Jeevan Jones is an economist and elected Vice President for Business Performance and Strategy of the Co-operative Group’s National Members’ Council (writing in a personal capacity).
As we make our way through this year’s consumer co-operative conference season, it’s timely to reflect on our purpose and relevance.
Two key events in the UK’s co-op calendar around this time are the UK Society for Co-operative Studies conference (24-25 Feb in Lincoln) and Co-operatives UK’s Co-operative Retail Conference (24-26 March, Cheshire), which both bring together theorists and practitioners to consider what consumer co-operation means today.
In Lincoln, I spoke about the need to change how we think about creating and sharing economic value with members in modern times. This is particularly necessary as consumers struggle in a cost-of-living crisis and retailers face acute supply challenges.
Related: Report from the UKSCS Conference
Traditionally, co-operators focus on distributing financial surpluses to their members. Linking the share of this surplus to each member’s spend should drive loyalty and ultimately a commercial and co-operative advantage. But in times that are more prudent than prosperous, it helps to rethink. We can use a new framework that categorises member economic value into five broad categories – price, products, proximity, principles and proceeds.
Of the ‘five Ps’, proceeds can be seen as ‘below the line’ – the money left from sales after all other costs. But the other Ps, while they have associated costs, can also be seen as creating and sharing value for members. Lower prices may reduce income from sales, but they can benefit members and they may spend more. Similarly, a more diverse range of products could be what members want. Proximity could mean that a co-op chooses to operate in communities where no other retailer would, providing benefits to local members. Principles underpin the ethical choices that a co-op makes – whether that’s Fairtrade, packaging or campaigns.
All of these are choices, and all of them are ways of returning value to members – the ultimate purpose of consumer co-ops. But how do they decide which choices to make and that they are fair? How do they balance the interests of the most motivated with the majority of members?
This is particularly challenging for larger co-ops. Look at any democracy to see how challenging it is to understand what people want and balance competing interests. Co-ops could use more deliberative systems, often with elected members’ councils to make these decisions, but they risk being unrepresentative or disconnected from the wider membership. Direct democracy is another option, but narrow majorities can dominate. Digital technology opens up opportunities for more distributed decision-making, letting individual members take responsibility and decide for themselves – with mobile apps we could bring co-operation into every living room and workplace.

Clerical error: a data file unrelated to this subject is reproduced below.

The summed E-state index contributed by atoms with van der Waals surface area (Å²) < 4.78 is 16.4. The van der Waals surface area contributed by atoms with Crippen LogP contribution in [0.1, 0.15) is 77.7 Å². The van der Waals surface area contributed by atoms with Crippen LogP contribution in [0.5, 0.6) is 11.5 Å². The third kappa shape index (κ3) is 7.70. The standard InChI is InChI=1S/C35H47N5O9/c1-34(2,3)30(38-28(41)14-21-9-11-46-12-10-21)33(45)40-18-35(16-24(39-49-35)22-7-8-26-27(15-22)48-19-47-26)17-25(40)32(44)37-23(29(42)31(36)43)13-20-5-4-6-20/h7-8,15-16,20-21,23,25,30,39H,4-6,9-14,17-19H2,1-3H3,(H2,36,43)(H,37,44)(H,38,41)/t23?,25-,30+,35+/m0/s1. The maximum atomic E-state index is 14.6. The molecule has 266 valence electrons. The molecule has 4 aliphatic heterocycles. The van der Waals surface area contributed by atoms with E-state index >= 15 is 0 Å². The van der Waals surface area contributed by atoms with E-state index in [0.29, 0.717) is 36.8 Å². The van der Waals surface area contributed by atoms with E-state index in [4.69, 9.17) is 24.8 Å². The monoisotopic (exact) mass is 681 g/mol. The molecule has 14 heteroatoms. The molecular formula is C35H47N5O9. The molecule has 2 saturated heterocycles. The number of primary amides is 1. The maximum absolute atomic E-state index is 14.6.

This brings me to the Co-operative Retail conference in Cheshire. Co-ops will only be successful if they remain relevant to current and future generations. As the youngest-ever vice-president of the Co-op Group’s Members’ Council, I’ll be joining the debate. Our movement has a huge opportunity to harness its heritage, values and principles – but it must align with what young people care about.
Our ethical choices and campaigns should focus on treating people fairly, tackling climate change and reforming broken markets – a call back to co-operation’s radical roots. But it will all be for nothing if young people don’t understand what we’re trying to say. Our movement can’t afford to keep speaking to itself in its own language. As well as rethinking how we can be relevant, we must also challenge ourselves to more effectively communicate our co-operative difference. We can start by making it easier for the next generation to join in with these important debates.
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